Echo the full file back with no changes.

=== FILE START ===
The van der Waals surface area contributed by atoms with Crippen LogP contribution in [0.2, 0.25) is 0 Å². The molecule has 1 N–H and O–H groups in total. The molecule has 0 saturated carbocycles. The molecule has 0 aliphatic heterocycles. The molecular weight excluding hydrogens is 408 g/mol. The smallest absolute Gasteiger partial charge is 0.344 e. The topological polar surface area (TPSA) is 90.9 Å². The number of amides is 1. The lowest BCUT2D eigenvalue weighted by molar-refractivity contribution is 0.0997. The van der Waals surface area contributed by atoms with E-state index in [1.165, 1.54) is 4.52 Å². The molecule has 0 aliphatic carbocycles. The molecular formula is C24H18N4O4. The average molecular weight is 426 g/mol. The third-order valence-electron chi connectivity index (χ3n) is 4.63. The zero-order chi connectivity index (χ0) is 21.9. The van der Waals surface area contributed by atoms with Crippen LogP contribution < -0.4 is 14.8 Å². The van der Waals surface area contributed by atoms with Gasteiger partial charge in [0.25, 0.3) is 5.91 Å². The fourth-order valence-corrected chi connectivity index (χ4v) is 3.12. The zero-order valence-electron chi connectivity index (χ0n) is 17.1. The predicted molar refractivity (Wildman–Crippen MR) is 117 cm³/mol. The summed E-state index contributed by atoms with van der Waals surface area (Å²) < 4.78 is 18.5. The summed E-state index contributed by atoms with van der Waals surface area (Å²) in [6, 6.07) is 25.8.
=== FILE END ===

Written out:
The van der Waals surface area contributed by atoms with Crippen LogP contribution in [0.2, 0.25) is 0 Å². The molecule has 1 N–H and O–H groups in total. The molecule has 0 saturated carbocycles. The molecule has 0 aliphatic heterocycles. The molecular weight excluding hydrogens is 408 g/mol. The smallest absolute Gasteiger partial charge is 0.344 e. The topological polar surface area (TPSA) is 90.9 Å². The number of amides is 1. The lowest BCUT2D eigenvalue weighted by molar-refractivity contribution is 0.0997. The van der Waals surface area contributed by atoms with E-state index in [1.165, 1.54) is 4.52 Å². The molecule has 0 aliphatic carbocycles. The molecular formula is C24H18N4O4. The average molecular weight is 426 g/mol. The third-order valence-electron chi connectivity index (χ3n) is 4.63. The zero-order chi connectivity index (χ0) is 21.9. The van der Waals surface area contributed by atoms with Crippen LogP contribution < -0.4 is 14.8 Å². The van der Waals surface area contributed by atoms with Gasteiger partial charge in [0.25, 0.3) is 5.91 Å². The fourth-order valence-corrected chi connectivity index (χ4v) is 3.12. The zero-order valence-electron chi connectivity index (χ0n) is 17.1. The predicted molar refractivity (Wildman–Crippen MR) is 117 cm³/mol. The summed E-state index contributed by atoms with van der Waals surface area (Å²) < 4.78 is 18.5. The summed E-state index contributed by atoms with van der Waals surface area (Å²) in [6, 6.07) is 25.8.